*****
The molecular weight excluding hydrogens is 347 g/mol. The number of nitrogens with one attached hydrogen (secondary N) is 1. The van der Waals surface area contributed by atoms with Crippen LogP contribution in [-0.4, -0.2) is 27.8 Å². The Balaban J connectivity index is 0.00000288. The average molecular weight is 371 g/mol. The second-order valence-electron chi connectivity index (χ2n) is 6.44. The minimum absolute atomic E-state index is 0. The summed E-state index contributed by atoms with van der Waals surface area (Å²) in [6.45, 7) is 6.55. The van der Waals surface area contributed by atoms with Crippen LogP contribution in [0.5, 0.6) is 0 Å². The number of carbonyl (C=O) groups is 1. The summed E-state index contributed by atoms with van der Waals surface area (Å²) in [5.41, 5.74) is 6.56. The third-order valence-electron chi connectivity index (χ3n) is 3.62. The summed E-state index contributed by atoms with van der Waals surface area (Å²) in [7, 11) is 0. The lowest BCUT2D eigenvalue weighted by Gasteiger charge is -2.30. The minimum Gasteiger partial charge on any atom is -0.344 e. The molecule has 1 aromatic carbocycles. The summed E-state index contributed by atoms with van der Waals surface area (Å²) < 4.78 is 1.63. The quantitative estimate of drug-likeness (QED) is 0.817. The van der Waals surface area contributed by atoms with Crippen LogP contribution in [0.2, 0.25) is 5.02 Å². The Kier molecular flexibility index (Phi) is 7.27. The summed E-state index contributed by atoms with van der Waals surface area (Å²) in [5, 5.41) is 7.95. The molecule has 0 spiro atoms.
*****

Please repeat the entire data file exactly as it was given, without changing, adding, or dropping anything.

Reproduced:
The molecular weight excluding hydrogens is 347 g/mol. The number of nitrogens with one attached hydrogen (secondary N) is 1. The van der Waals surface area contributed by atoms with Crippen LogP contribution in [-0.4, -0.2) is 27.8 Å². The Balaban J connectivity index is 0.00000288. The average molecular weight is 371 g/mol. The second-order valence-electron chi connectivity index (χ2n) is 6.44. The minimum absolute atomic E-state index is 0. The summed E-state index contributed by atoms with van der Waals surface area (Å²) in [6.45, 7) is 6.55. The van der Waals surface area contributed by atoms with Crippen LogP contribution in [0.5, 0.6) is 0 Å². The number of carbonyl (C=O) groups is 1. The summed E-state index contributed by atoms with van der Waals surface area (Å²) in [5.41, 5.74) is 6.56. The third-order valence-electron chi connectivity index (χ3n) is 3.62. The summed E-state index contributed by atoms with van der Waals surface area (Å²) in [7, 11) is 0. The lowest BCUT2D eigenvalue weighted by Gasteiger charge is -2.30. The minimum Gasteiger partial charge on any atom is -0.344 e. The molecule has 1 aromatic carbocycles. The summed E-state index contributed by atoms with van der Waals surface area (Å²) < 4.78 is 1.63. The quantitative estimate of drug-likeness (QED) is 0.817. The van der Waals surface area contributed by atoms with Crippen LogP contribution in [0.2, 0.25) is 5.02 Å². The Kier molecular flexibility index (Phi) is 7.27. The summed E-state index contributed by atoms with van der Waals surface area (Å²) in [5, 5.41) is 7.95. The molecule has 0 spiro atoms.